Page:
Guest Post: Diana Norton on LO IMPOSIBLE

By Diana Norton:

The Impossible (Lo imposible) is slick and well-made film telling the story of a family on Holiday in Thailand, whose fun-filled vacation at a luxury beach resort is rocked by the 2004 tsunami.

However, its slow plot and narrow focus have brought criticism surrounding its portrayal the effects of the tsunami on the locals, whose appearances in the film mask the devastation of their towns and populaces. But I wish to raise another aspect of the film that saddens me as a scholar of Spanish culture. Though primarily filmed in Spain, co-produced by Spanish film studios (Apaches Entertainment and Telecinco Cinema) and completely funded by Spanish money, the only parts of the film that really appear Spanish are the names of the crew listed in the credits.

In the pursuit of making a box-office hit, the creators sacrificed the appearance of anything Spanish within it, including the language and the physical make-up of its actors. It’s entirely possible that not having any clearly visible markers of Spanish cinema is a good thing; that the idea of a national cinema is passé. Co-productions in European and Latin American cinema have existed for well over 50 years and have only become more ubiquitous.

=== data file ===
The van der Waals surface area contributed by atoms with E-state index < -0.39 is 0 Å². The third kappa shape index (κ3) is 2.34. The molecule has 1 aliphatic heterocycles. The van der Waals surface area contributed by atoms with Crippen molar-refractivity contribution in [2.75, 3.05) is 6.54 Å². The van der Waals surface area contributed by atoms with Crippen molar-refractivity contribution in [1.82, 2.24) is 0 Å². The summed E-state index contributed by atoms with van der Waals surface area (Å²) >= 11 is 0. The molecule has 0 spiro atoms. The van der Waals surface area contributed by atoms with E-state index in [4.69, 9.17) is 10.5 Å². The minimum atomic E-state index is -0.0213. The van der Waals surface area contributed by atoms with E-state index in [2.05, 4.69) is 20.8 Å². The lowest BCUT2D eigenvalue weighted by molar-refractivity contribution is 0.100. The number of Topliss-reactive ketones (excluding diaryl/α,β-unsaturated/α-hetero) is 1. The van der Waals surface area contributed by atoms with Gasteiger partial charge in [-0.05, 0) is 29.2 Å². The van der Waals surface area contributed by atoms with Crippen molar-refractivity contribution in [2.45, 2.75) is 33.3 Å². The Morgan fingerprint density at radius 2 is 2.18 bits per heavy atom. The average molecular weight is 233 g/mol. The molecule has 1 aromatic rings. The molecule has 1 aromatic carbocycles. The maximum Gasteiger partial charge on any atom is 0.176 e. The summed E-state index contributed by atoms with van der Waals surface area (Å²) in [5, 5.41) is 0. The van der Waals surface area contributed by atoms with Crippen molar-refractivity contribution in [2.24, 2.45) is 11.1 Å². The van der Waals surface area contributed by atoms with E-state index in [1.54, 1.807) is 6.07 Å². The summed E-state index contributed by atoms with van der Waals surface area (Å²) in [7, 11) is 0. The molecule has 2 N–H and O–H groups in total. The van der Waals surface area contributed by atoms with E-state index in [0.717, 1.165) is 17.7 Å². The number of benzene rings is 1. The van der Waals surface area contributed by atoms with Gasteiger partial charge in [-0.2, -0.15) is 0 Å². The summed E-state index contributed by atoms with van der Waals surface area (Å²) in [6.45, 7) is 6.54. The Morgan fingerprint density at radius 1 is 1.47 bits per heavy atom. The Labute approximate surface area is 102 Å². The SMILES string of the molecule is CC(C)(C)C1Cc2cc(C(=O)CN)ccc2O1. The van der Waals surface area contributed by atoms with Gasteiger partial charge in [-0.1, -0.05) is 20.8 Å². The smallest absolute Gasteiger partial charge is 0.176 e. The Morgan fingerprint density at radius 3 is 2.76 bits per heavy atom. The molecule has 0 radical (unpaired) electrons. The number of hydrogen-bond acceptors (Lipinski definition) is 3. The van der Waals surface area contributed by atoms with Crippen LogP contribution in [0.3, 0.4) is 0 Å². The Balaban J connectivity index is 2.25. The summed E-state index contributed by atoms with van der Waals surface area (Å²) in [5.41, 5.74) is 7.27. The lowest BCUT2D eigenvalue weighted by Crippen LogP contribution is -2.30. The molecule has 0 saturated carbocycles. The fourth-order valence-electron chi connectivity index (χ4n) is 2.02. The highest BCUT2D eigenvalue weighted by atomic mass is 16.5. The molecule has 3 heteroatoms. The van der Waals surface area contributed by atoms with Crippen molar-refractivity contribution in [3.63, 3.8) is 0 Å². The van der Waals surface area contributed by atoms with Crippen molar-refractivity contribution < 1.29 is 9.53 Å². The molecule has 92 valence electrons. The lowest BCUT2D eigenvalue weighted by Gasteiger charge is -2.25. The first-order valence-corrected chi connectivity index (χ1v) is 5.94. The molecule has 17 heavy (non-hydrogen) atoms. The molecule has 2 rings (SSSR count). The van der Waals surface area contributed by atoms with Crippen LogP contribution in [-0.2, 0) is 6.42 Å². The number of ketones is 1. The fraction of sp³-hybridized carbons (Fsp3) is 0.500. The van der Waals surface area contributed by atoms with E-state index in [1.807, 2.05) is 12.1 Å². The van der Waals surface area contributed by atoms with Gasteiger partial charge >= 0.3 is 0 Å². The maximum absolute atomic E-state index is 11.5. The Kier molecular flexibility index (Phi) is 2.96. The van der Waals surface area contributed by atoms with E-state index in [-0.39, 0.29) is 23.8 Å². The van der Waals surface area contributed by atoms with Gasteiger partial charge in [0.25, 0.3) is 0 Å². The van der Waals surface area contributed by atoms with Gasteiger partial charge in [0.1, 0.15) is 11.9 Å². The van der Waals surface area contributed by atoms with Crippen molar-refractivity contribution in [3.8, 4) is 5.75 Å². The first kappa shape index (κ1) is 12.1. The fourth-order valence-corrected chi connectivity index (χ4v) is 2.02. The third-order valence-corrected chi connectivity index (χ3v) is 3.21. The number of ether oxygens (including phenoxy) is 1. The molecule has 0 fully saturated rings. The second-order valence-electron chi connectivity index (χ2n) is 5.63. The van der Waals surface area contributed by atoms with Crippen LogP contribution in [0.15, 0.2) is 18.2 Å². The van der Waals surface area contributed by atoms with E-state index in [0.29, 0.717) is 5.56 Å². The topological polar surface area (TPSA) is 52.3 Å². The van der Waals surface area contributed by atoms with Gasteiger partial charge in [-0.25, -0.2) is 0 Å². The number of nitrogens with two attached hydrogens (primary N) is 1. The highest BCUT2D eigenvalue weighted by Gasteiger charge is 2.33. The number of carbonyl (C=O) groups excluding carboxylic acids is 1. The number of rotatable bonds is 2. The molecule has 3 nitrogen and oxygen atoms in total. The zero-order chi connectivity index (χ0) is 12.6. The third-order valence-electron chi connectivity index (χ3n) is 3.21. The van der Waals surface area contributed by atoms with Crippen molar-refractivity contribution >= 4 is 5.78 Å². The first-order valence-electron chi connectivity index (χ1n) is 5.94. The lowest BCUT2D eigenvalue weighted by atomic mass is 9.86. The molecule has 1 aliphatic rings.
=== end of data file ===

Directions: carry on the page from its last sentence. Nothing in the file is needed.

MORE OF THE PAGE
I can even understand the desire to create this film in English in order to maximize worldwide distribution and recoup production costs. But I wonder, if the Spanish family whose story forms the heart of this film is suddenly morphed into a blond, British family, what exactly remains that visibly identifies Lo imposible as a Spanish production to the audiences that it will reach?

María Álvarez Belón, the woman on whose life this film was based, states that making the film in English permitted them to erase the question of nationality within the film. After all, the tsunami did not discriminate in its victims. Yet, in electing a blond, English-speaking family to serve as its center, the film actually does favor a certain nationality—a whiter, blonder, British nationality. In anglicizing the language, the film’s creators have also erased the most visible and defining characteristic of it as a Spanish movie and have succumbed to the Hollywood-ization of cinema for the sake of ticket sales.

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